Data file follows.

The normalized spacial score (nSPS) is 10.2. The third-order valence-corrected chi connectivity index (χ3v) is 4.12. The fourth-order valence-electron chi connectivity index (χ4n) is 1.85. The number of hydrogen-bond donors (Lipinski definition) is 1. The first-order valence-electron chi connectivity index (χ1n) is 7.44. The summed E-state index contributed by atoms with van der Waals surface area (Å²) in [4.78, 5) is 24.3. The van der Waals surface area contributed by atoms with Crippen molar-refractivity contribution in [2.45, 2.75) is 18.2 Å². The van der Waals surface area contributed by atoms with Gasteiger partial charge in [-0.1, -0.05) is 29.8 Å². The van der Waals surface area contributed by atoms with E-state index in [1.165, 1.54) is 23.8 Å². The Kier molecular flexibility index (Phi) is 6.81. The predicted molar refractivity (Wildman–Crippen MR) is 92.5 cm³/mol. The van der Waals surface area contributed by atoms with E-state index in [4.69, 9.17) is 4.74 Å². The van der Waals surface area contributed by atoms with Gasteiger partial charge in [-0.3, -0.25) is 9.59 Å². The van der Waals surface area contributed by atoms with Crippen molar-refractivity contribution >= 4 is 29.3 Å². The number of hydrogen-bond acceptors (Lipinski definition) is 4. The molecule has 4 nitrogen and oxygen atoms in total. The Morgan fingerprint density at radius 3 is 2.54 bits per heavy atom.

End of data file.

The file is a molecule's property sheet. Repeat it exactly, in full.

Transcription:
The normalized spacial score (nSPS) is 10.2. The third-order valence-corrected chi connectivity index (χ3v) is 4.12. The fourth-order valence-electron chi connectivity index (χ4n) is 1.85. The number of hydrogen-bond donors (Lipinski definition) is 1. The first-order valence-electron chi connectivity index (χ1n) is 7.44. The summed E-state index contributed by atoms with van der Waals surface area (Å²) in [4.78, 5) is 24.3. The van der Waals surface area contributed by atoms with Crippen molar-refractivity contribution in [2.45, 2.75) is 18.2 Å². The van der Waals surface area contributed by atoms with Gasteiger partial charge in [-0.1, -0.05) is 29.8 Å². The van der Waals surface area contributed by atoms with E-state index in [1.165, 1.54) is 23.8 Å². The Kier molecular flexibility index (Phi) is 6.81. The predicted molar refractivity (Wildman–Crippen MR) is 92.5 cm³/mol. The van der Waals surface area contributed by atoms with E-state index in [4.69, 9.17) is 4.74 Å². The van der Waals surface area contributed by atoms with Gasteiger partial charge in [-0.3, -0.25) is 9.59 Å². The van der Waals surface area contributed by atoms with Crippen molar-refractivity contribution >= 4 is 29.3 Å². The number of hydrogen-bond acceptors (Lipinski definition) is 4. The molecule has 4 nitrogen and oxygen atoms in total. The Morgan fingerprint density at radius 3 is 2.54 bits per heavy atom.